5 Stars for Reputations Management: Getting Reviews in Your SERPs

You’ve probably seen more and more rich snippets sneaking in the SERPs over the past year or so. For example, if you’ve searched for a product or service recently, chances are you’ve seen reviews tied to specific websites. More to the point, you’ve probably seen a star rating appear under certain results.

Whether or not the review is 5/5 stars of 2/5, your eye is drawn to these extra graphics in the SERPs, and you start to form opinions about that product or service before even clicking on the result. In some cases, you may avoid the product altogether if you see that all the ratings are really low. As you can see, these star ratings can have a big influence over the way people see your company if you know how to implement them the right way.

That’s why they could be a powerful tool for reputation management. There are two ways you can get these rating stars to appear in the SERPs, and you have the power to influence how they appear on the page. So let’s dive in.

Paid Search

Paid search (PPC) is not usually something we explore in reputation management, generally because there isn’t a whole lot of competition for your brand name. However, use can use paid search ads to get these little reviews to appear in the results.

Google has partnerships with tons of online review sites, like bizrate.com, yelp.com, and others. When you create a PPC campaign and you give Google the linking URL, Google automatically searches through its own and its partners’ reviews to find reviews related to the URL given. If it finds reviews, it aggregates them, averages the 5-star rating and posts the average star rating in the SERP along with the total number of reviews given.

However, only use this strategy if you know your reviews are stellar across a multitude of sites, or it could backfire on you.

Microdata

The second way to implement star ratings is to implement microdata on your site for rich snippents. Microdata is a language you can add to your site that gives Google information about your site. It can be used to tell Google who wrote a blog post (so their picture appears in the SERPs), pricing on products (so the price appears in the SERPs), or even upcoming events (so the dates appear in the SERPs). And they can give Google informaiton about the reviews on the page so it can display a star rating in the SERPs.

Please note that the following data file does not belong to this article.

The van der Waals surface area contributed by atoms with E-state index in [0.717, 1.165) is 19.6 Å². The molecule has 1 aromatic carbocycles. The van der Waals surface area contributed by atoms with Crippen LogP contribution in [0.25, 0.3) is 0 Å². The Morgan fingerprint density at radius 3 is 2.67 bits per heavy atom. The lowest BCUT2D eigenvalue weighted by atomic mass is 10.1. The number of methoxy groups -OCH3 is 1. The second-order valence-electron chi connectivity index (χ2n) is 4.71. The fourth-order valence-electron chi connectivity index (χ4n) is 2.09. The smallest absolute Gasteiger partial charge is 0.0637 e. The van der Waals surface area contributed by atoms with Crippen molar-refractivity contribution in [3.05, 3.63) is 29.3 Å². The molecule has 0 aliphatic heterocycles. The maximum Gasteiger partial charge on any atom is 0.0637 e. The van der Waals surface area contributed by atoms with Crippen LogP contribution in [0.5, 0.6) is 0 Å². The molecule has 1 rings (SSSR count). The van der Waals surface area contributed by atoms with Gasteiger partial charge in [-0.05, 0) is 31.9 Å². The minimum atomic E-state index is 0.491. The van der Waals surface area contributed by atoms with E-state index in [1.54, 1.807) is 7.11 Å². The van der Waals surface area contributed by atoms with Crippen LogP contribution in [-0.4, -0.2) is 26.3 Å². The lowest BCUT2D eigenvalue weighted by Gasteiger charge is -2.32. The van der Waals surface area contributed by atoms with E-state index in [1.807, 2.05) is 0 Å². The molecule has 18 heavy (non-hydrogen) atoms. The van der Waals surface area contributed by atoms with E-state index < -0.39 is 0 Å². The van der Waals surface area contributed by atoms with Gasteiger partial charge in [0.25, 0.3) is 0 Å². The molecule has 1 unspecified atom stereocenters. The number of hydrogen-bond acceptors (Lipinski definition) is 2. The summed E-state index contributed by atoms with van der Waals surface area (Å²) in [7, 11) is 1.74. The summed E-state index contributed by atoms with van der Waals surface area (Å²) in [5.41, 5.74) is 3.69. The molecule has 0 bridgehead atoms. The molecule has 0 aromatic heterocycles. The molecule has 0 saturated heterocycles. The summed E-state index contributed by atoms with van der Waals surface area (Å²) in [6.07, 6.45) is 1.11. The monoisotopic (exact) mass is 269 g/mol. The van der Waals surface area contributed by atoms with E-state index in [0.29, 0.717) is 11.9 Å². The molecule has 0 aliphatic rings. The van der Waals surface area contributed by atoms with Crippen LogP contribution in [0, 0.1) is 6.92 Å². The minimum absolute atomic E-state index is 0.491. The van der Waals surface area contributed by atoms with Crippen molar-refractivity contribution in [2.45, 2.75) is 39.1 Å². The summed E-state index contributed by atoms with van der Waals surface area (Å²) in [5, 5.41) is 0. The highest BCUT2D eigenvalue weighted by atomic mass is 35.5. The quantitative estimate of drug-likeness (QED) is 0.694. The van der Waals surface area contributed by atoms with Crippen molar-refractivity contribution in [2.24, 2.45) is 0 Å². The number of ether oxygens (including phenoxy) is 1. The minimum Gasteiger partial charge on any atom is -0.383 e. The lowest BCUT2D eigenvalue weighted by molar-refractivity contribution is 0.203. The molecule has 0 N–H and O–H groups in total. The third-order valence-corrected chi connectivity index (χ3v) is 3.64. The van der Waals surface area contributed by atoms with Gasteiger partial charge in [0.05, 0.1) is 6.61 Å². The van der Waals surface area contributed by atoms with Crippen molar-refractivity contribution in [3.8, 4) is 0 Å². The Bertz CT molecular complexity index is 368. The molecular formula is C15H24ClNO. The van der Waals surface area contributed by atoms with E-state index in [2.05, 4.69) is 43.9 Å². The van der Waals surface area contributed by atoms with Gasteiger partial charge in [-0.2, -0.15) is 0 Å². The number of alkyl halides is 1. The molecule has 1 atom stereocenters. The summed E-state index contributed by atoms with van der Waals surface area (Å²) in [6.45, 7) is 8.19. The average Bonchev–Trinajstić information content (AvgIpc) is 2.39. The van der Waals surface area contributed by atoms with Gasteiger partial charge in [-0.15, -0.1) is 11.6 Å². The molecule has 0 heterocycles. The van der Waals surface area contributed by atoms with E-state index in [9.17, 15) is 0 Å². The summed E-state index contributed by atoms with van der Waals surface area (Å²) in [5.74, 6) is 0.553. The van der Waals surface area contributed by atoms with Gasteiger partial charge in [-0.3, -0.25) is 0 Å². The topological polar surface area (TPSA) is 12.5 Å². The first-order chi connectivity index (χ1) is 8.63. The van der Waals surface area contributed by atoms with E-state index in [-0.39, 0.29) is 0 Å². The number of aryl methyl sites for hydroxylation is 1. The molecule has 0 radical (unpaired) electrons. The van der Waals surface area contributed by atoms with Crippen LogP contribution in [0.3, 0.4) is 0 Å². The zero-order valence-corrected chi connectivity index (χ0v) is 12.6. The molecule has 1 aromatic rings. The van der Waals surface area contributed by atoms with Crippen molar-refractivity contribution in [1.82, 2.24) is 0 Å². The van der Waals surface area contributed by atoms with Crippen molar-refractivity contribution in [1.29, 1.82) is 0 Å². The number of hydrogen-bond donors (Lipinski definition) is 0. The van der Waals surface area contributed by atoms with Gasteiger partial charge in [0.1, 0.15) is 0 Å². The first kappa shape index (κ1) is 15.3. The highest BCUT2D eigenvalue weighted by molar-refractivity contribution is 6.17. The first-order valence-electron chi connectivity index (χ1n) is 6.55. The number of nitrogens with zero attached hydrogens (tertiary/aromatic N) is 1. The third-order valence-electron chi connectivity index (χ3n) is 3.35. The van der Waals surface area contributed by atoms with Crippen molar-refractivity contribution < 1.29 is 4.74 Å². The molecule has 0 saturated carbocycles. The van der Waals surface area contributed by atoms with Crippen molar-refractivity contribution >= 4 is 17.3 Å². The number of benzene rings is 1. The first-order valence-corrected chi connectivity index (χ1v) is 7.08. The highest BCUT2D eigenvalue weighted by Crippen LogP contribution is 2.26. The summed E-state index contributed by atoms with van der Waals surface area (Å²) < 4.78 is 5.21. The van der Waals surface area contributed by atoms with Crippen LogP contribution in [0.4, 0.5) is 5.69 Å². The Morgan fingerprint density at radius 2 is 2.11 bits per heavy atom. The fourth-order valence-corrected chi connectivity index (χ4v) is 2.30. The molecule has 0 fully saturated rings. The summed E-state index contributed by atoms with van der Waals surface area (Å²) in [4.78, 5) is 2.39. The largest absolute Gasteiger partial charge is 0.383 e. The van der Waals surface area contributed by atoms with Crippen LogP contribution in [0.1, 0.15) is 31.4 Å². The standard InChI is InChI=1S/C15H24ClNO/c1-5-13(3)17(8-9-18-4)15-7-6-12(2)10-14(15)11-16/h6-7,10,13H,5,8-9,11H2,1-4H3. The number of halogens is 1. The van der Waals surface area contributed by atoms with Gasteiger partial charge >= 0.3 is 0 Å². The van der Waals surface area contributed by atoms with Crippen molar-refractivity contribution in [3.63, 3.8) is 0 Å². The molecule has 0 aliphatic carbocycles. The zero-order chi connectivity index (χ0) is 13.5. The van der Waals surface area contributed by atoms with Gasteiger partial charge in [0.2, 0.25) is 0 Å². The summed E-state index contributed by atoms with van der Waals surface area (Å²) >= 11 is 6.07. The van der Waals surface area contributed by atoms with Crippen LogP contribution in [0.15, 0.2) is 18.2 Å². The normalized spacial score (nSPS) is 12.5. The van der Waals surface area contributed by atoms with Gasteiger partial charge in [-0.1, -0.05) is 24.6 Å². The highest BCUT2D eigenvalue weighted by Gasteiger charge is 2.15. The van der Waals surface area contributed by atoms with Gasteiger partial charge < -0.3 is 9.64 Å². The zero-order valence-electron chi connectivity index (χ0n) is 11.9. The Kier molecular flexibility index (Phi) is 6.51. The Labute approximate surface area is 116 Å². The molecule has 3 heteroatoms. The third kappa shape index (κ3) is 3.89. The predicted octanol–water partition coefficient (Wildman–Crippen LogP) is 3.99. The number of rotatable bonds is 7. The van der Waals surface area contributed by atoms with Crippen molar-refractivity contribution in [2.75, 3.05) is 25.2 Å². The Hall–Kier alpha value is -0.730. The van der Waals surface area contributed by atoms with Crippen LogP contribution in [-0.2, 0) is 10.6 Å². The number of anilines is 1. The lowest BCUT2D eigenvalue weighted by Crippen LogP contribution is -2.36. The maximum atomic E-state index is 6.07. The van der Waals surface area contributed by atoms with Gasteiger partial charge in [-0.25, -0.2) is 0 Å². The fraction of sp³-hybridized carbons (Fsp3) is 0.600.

Although it is too lengthy (and technical) to go into here, you can find specific markup at Schema.org that you can use to implement on your websites so that Google can easily find your reviews and display them.

After you’ve implemented the code, Google will generally recognize all the reviews on a page, average the star rating, and make it appear in the results. Since you are implementing the code on your site, you control what Google sees and what it doesn’t, which makes it extremely easy to give yourself a 5-star rating.

However, keep in mind that most of the people searching for your name in the SERPs are looking for information about you, not edited reviews by you. If they see 5-stra rating across the board, they’ll be much less likely to believe that the reviews are real—even if you have collected them from real customers. So, make sure you publish a variety of reviews on your site to make it seem less biased and more natural. In the SERPs, people are much more likely to click a link with a star rating of 4/5 than 5/5.

Implementing Ratings

Of course, getting the reviews to appear is the last step of the process. First you have to get people to review you on multiple sites and submit reviews to your website as well. But once you done that, implementing the microdata (or buying PPC ads) is the step that will make those reviews appear in the SERPs—hopefully to the benefit of your online reputation.

Contact Info

+1 917-727-5756
[email protected]